Tuesday, 3 September 2013
New Ways To Pay?
Who pays for lightly-used but socially-necessary bus services?
In my previous post, we saw how, when public money is involved, one man’s “public service” is another man’s “dreadful waste of money”.
Bus services may be profitable commodities in areas of high demand, but in other scenarios, they are the catalyst to a civilised society, where the value is appreciated, rather than the cost.
A “lightly used” bus service may cost the taxpayer unnecessarily in some people’s eyes, but to the lonely pensioner, it is the gateway to life itself. And what price do you put on that?
With Council funds being spread as thinly now as they have ever been, sentiment isn’t high on the list. Little-used subsidised bus services face the chop if they don’t meet certain criteria. If Granny can’t make it to the shops anymore, that’s unfortunate.
But in times of austerity, new ways of thinking often emerge. It doesn’t have to be the Council that subsidises some bus services.
In South Yorkshire, an innovative, yet entirely logical idea has been suggested – get the shops to pay for the buses that bring the shoppers to them.
South Yorkshire PTE are to ask supermarkets to contribute to their tendered services bill, which, on the face of it, is a decent idea. Public purse pays for bus to take shoppers to supermarket, which then makes profit out of said shopper. Why not help support the bus that brings them there in the first place?
Or is it such a good idea?
SYPTE’s Spokesman even offers a veiled threat to divert the bus service away from supermarkets that won’t pay to ones that do.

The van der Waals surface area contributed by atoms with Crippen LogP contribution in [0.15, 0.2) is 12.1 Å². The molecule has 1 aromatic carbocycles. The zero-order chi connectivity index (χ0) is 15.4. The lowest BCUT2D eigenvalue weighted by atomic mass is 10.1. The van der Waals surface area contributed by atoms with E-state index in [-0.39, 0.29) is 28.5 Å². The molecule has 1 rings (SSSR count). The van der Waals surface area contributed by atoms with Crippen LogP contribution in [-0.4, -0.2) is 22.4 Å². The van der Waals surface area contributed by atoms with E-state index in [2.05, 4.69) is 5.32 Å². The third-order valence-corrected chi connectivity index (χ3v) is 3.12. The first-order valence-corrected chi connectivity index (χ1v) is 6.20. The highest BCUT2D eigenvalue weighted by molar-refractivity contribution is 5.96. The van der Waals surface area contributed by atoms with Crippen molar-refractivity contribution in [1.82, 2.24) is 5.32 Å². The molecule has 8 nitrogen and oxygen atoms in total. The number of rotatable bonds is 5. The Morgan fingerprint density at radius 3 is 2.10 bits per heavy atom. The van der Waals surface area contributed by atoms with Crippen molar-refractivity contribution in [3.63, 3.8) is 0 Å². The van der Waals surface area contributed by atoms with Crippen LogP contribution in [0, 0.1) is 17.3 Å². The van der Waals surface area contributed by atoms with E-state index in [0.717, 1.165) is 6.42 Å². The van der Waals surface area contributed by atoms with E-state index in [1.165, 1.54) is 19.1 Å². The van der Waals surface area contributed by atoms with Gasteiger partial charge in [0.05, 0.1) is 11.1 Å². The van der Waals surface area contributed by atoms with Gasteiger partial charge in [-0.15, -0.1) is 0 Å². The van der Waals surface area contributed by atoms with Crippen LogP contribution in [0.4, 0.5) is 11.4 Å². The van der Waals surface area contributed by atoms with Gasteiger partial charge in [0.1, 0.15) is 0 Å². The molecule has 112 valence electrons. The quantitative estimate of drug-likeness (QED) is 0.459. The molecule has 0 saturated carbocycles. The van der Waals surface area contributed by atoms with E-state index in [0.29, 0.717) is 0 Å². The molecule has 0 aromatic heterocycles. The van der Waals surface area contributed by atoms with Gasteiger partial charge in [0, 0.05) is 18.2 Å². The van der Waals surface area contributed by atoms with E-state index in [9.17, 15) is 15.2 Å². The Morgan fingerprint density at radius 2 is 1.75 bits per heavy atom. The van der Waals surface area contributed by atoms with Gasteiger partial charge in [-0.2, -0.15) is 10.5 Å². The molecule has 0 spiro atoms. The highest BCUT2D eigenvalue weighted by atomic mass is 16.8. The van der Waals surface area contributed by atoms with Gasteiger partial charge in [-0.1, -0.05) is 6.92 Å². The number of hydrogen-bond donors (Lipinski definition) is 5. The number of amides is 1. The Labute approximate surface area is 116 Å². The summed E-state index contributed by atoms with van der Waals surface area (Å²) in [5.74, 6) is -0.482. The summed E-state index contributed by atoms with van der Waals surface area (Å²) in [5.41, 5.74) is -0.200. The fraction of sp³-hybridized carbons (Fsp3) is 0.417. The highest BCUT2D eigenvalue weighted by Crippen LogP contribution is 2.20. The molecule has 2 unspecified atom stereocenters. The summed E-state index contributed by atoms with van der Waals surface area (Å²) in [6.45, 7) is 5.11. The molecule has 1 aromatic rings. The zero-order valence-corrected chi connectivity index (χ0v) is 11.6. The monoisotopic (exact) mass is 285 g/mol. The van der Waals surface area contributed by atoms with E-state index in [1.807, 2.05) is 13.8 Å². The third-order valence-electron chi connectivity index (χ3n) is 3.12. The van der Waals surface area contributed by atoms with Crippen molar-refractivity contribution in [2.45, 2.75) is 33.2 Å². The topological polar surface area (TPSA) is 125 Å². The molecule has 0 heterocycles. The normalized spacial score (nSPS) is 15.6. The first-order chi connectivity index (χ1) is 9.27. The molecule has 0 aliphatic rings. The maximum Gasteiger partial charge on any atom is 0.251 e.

But it remains to be seen who will be asked to stump up, and how much. The Sheffield Chamber Retail Forum has reservations. Their members are also facing rising costs and are finding it difficult to make a profit. It might be one thing to go dangling the cap to the likes of Tesco, but what about smaller outlets? And what of the threat to switch routes to shops that do pay? Would patronage fall away because the bus user / shopper preferred the other outlet and can no longer reach there easily? There are all sorts of questions to be answered, and precedents may be set.
Another solution to the lack of public subsidy is to pay for it yourself!
This might seem a rich man’s dream, but one local Councillor in Walsall has staked a substantial part of his Councillor’s Allowance to procure an evening and Sunday service for local residents.
Councillor Richard Worrall is no stranger to public transport. Formally Chair of Centro some years ago, Mr Worrall was re-elected Labour Councillor for Rushall / Shelfield in the Walsall area last year. He also campaigns in favour of the National Concessionary pass and has undertaken several England-wide trips to raise awareness.
But spend his hard-earned subsidising a bus route that not even Centro were prepared to spend money on?
Residents in part of Rushall used to have a good service, 7 days per week across morning, daytimes and evenings, thanks to National Express West Midlands’ trunk 997 route, which linked Birmingham City Centre with Walsall. But when NXWM re-routed part of the service, the area had to rely on a Centro subsidised service, but evenings and Sunday services have disappeared due to low usage.
It’s the usual dilemma. Some people still need it, but it falls below Centro’s threshold to throw public money at it.
Step forward Councillor Worrall, who has decided to subsidise a Sunday shopping hours service on the route – 35A – which started on Sunday, and will initially operate until 22 December.
How much is Mr Worrall shelling out? Likely well into 4 figures, he says. But he’s confident that if patronage is decent, he will look at an evening service next.
Centro have helped him set it up, and the actual service will be operated by WMSNT (West Midlands Special Needs Transport), the Ring & Ride operator which is increasingly itself operating standard bus services alongside its more specialist operations to make up the shortfall it itself is experiencing due to funding cuts.
As ever, it is down to the usual requirement.
“Now it will be up to the residents to demonstrate the need for this service by putting bums on seats”, says Councillor Worrall.
I wish him well with this venture, as I do with his counterparts in South Yorkshire as they try and prise money from hitherto unorthodox sources.
Despite the pain of the cutbacks, the spirit of innovation is as strong as ever.